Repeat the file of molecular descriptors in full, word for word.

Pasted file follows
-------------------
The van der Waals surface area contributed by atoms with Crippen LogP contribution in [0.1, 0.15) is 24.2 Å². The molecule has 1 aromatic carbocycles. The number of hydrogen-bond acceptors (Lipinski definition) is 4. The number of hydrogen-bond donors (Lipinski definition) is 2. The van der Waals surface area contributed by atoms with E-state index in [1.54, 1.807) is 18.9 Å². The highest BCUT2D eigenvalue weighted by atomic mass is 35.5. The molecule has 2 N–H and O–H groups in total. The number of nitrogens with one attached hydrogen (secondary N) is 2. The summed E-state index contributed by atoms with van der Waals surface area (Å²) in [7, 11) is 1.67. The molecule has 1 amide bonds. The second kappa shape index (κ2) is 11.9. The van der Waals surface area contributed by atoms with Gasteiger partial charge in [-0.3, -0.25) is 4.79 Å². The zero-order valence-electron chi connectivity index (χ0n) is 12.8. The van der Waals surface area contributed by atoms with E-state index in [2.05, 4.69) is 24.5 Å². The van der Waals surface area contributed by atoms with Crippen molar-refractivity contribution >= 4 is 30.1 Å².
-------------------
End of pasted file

The van der Waals surface area contributed by atoms with Crippen LogP contribution in [0.1, 0.15) is 24.2 Å². The molecule has 1 aromatic carbocycles. The number of hydrogen-bond acceptors (Lipinski definition) is 4. The number of hydrogen-bond donors (Lipinski definition) is 2. The van der Waals surface area contributed by atoms with E-state index in [1.54, 1.807) is 18.9 Å². The highest BCUT2D eigenvalue weighted by atomic mass is 35.5. The molecule has 2 N–H and O–H groups in total. The number of nitrogens with one attached hydrogen (secondary N) is 2. The summed E-state index contributed by atoms with van der Waals surface area (Å²) in [7, 11) is 1.67. The molecule has 1 amide bonds. The second kappa shape index (κ2) is 11.9. The van der Waals surface area contributed by atoms with Gasteiger partial charge in [-0.3, -0.25) is 4.79 Å². The zero-order valence-electron chi connectivity index (χ0n) is 12.8. The van der Waals surface area contributed by atoms with E-state index in [2.05, 4.69) is 24.5 Å². The van der Waals surface area contributed by atoms with Crippen molar-refractivity contribution >= 4 is 30.1 Å².